This program will prepare Amy M. Pastva, PT, PhD, CCS, for a career as an independent clinician-scientist in academic research medicine, specializing in the study of allergic lung disease. Dr. Pastva has been pursuing rigorous training in cell biology and immunology at Duke University to address an important public health issue, asthma pathogenesis. Jo Rae Wright, PhD, an authority in lung surfactant biology, and Monica Kraft, MD, an expert in asthma pathogenesis, will serve as her mentors. The proposal focuses on the role of lung surfactant protein (SP)-A as a regulator of immune host defense in asthma. Although acute infectious disease models show that SP-A inhibits inflammation and enhances pathogen clearance, relatively little is known about its role in allergic asthma. Using the ovalbumin (OVA) model of allergic asthma, preliminary data show that SP-A null (SP-A-/-) mice have attenuated airway hyperresponsiveness (AHR) despite increased T Helper (Th) 2-associated inflammatory indices and increased effector memory CD4+ T cells in their lungs compared to WT mice. Treatment with a general inhibitor of nitric oxide synthases (NOS), the enzymes that catalyze nitric oxide (NO), completely abrogated the attenuated AHR. Thus, the hypothesis of this proposal is that SP-A deficiency in allergic asthma results in enhanced nitric oxide (NO) bioavavailability, which reduces AHR, and results in enhanced CD4+ T cell activation, which promotes Th2-associated inflammation.
Aim 1 will determine the mechanisms by which SP-A regulation of NO species modulates AHR in allergic lung disease. The expression levels and activity of NO species will be examined with and without NOS inhibition in sham and OVA treated WT and SP-A-/- mice.
Aim 2 will determine the role of SP-A in mediating NO independent and dependent regulation of T cell phenotype and function. CD4+ T cell subsets will be phenotypically and functionally characterized in ex vivo assays, syngeneic co-culture assays, and adoptive transfer studies.
Aim 3 will explore the efficacy of using SP-A replacement in allergic lung disease. Together with reports showing reductions in the levels of SP-A in asthma, data suggest that SP-A deficiency activates an immune response to an allergenic insult whilst maintaining airway patency. Uncovering the mechanisms by which this unique paradigm exists may lead to new insights in lung immunobiology and to the development of novel therapies that may influence the morbidity and mortality of asthma.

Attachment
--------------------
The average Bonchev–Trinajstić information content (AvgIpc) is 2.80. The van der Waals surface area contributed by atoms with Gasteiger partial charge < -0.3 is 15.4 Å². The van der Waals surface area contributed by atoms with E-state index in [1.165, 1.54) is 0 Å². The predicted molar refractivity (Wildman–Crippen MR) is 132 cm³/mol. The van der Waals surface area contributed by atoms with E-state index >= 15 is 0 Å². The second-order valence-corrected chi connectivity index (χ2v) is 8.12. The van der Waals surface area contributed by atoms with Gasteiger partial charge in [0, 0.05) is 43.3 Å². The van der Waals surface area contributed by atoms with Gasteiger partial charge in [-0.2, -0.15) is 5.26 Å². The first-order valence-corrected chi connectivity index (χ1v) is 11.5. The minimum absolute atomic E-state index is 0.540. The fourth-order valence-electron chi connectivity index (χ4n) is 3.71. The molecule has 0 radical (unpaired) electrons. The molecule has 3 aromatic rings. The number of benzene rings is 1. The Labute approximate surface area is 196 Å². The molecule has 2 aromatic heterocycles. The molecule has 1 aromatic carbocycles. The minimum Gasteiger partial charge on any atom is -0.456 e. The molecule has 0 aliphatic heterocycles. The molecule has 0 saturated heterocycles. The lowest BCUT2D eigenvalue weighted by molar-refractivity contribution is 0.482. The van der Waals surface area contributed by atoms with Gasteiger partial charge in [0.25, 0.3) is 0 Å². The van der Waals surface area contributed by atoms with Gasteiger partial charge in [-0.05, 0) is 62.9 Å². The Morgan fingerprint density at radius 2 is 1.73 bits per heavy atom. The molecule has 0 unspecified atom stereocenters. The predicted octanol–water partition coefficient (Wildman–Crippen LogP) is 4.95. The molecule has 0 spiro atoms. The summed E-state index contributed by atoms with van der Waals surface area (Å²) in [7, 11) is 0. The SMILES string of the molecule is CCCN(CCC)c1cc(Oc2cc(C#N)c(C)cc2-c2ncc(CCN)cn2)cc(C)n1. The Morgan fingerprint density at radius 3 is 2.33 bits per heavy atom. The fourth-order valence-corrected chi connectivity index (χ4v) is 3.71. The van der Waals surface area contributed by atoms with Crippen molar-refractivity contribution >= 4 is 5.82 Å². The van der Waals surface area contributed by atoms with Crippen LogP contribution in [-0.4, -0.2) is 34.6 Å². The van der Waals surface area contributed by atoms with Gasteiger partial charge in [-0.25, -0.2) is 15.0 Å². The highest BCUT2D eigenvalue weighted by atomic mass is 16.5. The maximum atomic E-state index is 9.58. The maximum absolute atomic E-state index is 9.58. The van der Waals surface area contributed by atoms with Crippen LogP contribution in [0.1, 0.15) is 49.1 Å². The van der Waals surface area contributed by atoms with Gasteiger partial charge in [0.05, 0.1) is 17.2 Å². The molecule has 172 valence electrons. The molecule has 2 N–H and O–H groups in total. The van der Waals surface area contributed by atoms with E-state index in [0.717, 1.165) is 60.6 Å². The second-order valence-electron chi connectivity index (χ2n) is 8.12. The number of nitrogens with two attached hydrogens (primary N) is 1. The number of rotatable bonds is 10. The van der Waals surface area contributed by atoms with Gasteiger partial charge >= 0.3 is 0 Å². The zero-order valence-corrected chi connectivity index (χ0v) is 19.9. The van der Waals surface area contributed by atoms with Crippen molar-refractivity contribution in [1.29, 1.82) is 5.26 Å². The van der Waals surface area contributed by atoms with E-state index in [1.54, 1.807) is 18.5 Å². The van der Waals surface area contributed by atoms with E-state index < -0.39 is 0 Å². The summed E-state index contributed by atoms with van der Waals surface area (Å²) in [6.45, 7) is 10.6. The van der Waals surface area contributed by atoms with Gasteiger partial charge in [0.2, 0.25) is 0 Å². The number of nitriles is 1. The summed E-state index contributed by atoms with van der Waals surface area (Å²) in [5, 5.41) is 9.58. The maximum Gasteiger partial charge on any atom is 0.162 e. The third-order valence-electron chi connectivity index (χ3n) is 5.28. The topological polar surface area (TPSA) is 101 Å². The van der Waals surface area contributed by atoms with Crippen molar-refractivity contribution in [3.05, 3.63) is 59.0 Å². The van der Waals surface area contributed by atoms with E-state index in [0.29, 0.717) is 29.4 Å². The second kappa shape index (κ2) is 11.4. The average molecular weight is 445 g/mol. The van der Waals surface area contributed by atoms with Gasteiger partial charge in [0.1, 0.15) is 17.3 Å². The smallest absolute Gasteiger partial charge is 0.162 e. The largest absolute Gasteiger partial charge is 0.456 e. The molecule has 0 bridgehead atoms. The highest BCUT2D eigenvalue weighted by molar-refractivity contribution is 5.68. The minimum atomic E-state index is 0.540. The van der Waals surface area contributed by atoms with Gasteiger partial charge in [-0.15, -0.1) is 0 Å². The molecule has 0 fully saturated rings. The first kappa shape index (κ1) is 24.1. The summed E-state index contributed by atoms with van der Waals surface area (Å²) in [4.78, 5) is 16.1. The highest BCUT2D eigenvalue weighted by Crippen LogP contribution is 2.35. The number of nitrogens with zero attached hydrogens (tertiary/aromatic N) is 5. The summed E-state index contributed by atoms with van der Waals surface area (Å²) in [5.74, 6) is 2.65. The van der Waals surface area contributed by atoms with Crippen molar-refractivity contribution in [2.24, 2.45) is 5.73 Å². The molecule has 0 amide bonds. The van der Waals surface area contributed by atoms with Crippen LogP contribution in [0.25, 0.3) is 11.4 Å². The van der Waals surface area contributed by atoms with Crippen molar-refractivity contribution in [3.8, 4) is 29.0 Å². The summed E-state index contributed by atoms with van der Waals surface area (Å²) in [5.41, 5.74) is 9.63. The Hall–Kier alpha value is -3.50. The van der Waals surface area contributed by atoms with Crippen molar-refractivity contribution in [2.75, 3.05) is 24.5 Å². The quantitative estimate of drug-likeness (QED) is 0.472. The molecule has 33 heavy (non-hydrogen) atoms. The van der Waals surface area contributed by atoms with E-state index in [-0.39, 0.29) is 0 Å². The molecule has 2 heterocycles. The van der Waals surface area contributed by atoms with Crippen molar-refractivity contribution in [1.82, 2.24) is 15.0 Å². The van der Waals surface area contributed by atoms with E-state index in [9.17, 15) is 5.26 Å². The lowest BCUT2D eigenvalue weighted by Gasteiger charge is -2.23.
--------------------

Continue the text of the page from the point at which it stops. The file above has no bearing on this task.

National Institute of Health (NIH)
National Institute of Allergy and Infectious Diseases (NIAID)
Clinical Investigator Award (CIA) (K08)
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Allergy & Clinical Immunology-1 (AITC)
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Prograis, Lawrence J
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Duke University
Anatomy/Cell Biology
Schools of Medicine
United States
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Gowdy, Kymberly M; Cardona, Diana M; Nugent, Julia L et al. (2012) Novel role for surfactant protein A in gastrointestinal graft-versus-host disease. J Immunol 188:4897-905
Pastva, Amy M; Mukherjee, Sambuddho; Giamberardino, Charles et al. (2011) Lung effector memory and activated CD4+ T cells display enhanced proliferation in surfactant protein A-deficient mice during allergen-mediated inflammation. J Immunol 186:2842-9
Pastva, Amy M; Walker, Julia K L; Maddox, Lee A et al. (2011) Nitric oxide mediates relative airway hyporesponsiveness to lipopolysaccharide in surfactant protein A-deficient mice. Am J Respir Cell Mol Biol 44:175-84
Ledford, Julie G; Pastva, Amy M; Wright, Jo Rae (2010) Review: Collectins link innate and adaptive immunity in allergic airway disease. Innate Immun 16:183-90